by Jim Bruce
Professor Bernard Roth is academic director and cofounder of Stanford’s d.school, the campus hub for innovators. Students and faculty from engineering, medicine, business, law, humanities, sciences, and education come there to work together on some of the world’s most messy problems.
A part of that work encourages students to examine and take control of their lives. In his recent book, The Achievement Habit – Stop Wishing, Start Doing, and Take Command of Your Life, Roth draws upon design thinking to address situations related to problem solving, personal growth, and interpersonal and group relations to help guide readers on the path to a more satisfying, productive life. One of the topics he addresses has to do with the disempowering language that we all too often use when we speak.
In the book’s chapter “Watch Your Language,” Roth points out a number of simple word “swaps” that can often provide a way to remove obstacles that block our thinking and limit our growth and development opportunities. Here are five he suggests:
Instead of “but,” use “and.” “But” is possibly the most limiting word in our vocabulary. It immediately sets one idea in opposition to another. Yet, we have come to use “but” in place of “and” so often it sounds right. Using “but” often has the effect of changing a neutral statement into a negative one: “I’d like to go for a walk but it’s raining.” “But,” here, will usually close off the conversation. Opening the conversation provides the opportunity to see and explore options, the obvious one being a walk in the rain.
Further, “but” often disguises the true situation and may unconsciously trick your mind by creating a conflict that may not be there.
Instead of saying “have to,” say “want to.” Using “have to” positions us to believe that something is being forced upon us instead of us willingly taking on the activity. This is almost always not true. We may need to negotiate some aspects of the activity to make it acceptable, but most often we take on our activities willingly. However, by saying “have to,” our brain preserves the fiction that a burden is being forced upon us. If, on the other hand, we say “want to,” the mind will decrease the sense of dread and the task will be seen in an entirely different light, often positively because of its value.
Instead of saying “can’t,” use “won’t.” When we say that we “can’t” do something, it almost always is not really the case. If I say I “can’t” do something, it creates the impression that something is not possible for me. While that might be true in the moment, it’s most often not true in the larger sense. Roth says that “can’t” implies helplessness while “won’t” implies choice. “I can’t set up your machine” is quite different from “I won’t be able to set up your machine.” The latter leads to a discussion, the former closes the door.
Instead of saying “I’m afraid to,” say “I’d like to.” Roth says that “I’m afraid to” may be one of the most blocking phrases there is. The phrase speaks to the person’s fear instead of their desire: “I’m afraid to ask for feedback,” “to ask for a raise,” “to ask to work on an exciting new project,” etc. You set your mind to focus on what could go wrong if you ask. What will they think? What will it mean if the request is denied, if the feedback is negative? By saying “I’d like to,” you are acknowledging your desire, and desire is usually associated with pleasant thoughts – feedback as a way to learn what worked and what still needs work, a raise to fund a really nice vacation, a new project as a way to show off your new skills. Pleasant thoughts and the possibility of pleasant outcomes usually compel us to action and we cannot achieve our goals without action.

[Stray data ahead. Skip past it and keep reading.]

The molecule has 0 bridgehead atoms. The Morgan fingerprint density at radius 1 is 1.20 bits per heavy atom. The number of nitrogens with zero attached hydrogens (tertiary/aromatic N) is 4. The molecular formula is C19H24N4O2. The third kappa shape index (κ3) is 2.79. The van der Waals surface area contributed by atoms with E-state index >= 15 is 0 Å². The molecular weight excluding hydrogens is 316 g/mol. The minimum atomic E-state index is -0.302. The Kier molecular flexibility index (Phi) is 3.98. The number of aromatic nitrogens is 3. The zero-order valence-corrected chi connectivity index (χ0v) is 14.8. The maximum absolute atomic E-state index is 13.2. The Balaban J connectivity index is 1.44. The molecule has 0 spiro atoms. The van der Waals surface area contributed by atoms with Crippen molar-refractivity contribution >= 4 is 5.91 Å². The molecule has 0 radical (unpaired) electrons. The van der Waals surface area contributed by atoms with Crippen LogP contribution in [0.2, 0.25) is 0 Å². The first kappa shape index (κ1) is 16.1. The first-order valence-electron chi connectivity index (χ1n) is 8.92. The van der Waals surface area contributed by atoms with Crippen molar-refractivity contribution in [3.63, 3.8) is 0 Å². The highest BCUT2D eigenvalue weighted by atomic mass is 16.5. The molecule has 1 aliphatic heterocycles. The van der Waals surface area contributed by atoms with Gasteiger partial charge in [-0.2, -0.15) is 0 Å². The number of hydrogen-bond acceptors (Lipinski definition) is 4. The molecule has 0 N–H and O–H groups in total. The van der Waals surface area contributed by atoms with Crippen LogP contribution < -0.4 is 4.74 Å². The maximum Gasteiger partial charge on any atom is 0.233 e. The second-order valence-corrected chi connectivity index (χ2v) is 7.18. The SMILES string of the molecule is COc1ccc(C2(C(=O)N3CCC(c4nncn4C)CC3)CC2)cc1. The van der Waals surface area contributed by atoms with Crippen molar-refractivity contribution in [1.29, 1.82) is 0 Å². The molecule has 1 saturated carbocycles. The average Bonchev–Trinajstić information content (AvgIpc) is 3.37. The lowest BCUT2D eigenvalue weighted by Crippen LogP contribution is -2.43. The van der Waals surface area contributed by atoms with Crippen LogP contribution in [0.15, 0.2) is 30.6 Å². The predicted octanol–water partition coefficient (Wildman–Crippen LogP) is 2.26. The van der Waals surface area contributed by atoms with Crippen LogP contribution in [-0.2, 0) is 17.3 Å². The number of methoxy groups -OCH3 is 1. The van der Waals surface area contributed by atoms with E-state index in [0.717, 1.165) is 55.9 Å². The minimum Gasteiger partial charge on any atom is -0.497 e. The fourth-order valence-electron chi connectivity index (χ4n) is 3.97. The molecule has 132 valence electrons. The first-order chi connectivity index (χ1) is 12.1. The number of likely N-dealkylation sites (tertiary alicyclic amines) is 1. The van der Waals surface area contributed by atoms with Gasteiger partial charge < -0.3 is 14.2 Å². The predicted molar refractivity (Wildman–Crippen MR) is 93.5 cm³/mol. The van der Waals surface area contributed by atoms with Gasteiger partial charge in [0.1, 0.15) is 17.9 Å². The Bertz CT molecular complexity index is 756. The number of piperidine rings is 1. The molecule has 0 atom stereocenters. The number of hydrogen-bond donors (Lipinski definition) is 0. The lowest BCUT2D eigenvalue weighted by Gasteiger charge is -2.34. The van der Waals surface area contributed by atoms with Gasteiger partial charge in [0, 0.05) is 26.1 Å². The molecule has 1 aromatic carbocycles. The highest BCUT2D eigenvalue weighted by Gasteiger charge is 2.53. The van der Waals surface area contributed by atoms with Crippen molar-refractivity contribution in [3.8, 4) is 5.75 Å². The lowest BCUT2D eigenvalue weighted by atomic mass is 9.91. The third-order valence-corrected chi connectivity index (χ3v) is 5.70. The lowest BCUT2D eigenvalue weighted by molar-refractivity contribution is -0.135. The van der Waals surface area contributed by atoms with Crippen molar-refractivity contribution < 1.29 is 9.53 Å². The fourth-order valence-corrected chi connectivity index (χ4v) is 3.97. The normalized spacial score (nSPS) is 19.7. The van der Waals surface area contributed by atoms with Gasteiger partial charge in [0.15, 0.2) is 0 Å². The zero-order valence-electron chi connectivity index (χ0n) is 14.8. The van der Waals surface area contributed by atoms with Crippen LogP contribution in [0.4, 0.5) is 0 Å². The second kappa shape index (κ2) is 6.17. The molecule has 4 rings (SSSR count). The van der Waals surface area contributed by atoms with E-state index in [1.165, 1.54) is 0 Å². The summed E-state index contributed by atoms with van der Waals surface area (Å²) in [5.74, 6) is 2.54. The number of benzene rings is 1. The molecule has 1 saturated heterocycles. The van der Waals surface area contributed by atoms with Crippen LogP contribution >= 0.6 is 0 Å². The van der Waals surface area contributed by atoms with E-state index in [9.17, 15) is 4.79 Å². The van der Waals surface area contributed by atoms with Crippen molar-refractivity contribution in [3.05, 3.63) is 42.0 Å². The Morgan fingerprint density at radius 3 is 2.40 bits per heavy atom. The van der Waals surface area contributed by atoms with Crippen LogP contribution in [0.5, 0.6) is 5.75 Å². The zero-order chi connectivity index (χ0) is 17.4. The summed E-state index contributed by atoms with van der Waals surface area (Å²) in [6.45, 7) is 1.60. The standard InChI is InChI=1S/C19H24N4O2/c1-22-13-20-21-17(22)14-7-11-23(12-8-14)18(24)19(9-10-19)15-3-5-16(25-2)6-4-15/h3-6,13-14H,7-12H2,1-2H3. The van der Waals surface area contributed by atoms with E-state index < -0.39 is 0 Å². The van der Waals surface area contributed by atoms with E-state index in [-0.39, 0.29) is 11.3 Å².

Instead of asking “help me,” use “assist me.” When I ask a person to “help me”, I set my mind to think that I am helpless with regard to the situation at hand. Yet, that, too, is usually far from the case. “Assist me,” on the other hand, positions my mind up to see that I play a major, important, capable part of the solution and that what I need is assistance with some part.
Roth’s point with these, as well as other, word and phrase swaps, is that by making these changes in the way we speak, write, and think, we can reprogram ourselves to view perceived obstacles that stand in the way of personal success differently. His thesis, that these small changes will open our eyes to new options, will help us see when we are ruling out opportunities, and will enable us to explore areas that we were previously shut off from.
Do experiment a bit this week with these word swaps in your conversations. (You might even want to write the five word swaps down on a card and carry it with you as a reminder.) I think you may be surprised at the impact.
Make it a great week. . . . jim
Jim Bruce is a Senior Fellow and Executive Coach at MOR Associates, and Professor of Electrical Engineering, Emeritus, and CIO, Emeritus, at the Massachusetts Institute of Technology, Cambridge, MA.
Bernard Roth, The Achievement Habit – Stop Wishing, Start Doing, and Take Command of Your Life, Harper Collins, 2015.
Michael Grothaus, 5 Words and Phrases That Can Transform Your Work Life, FastCompany, March 2016.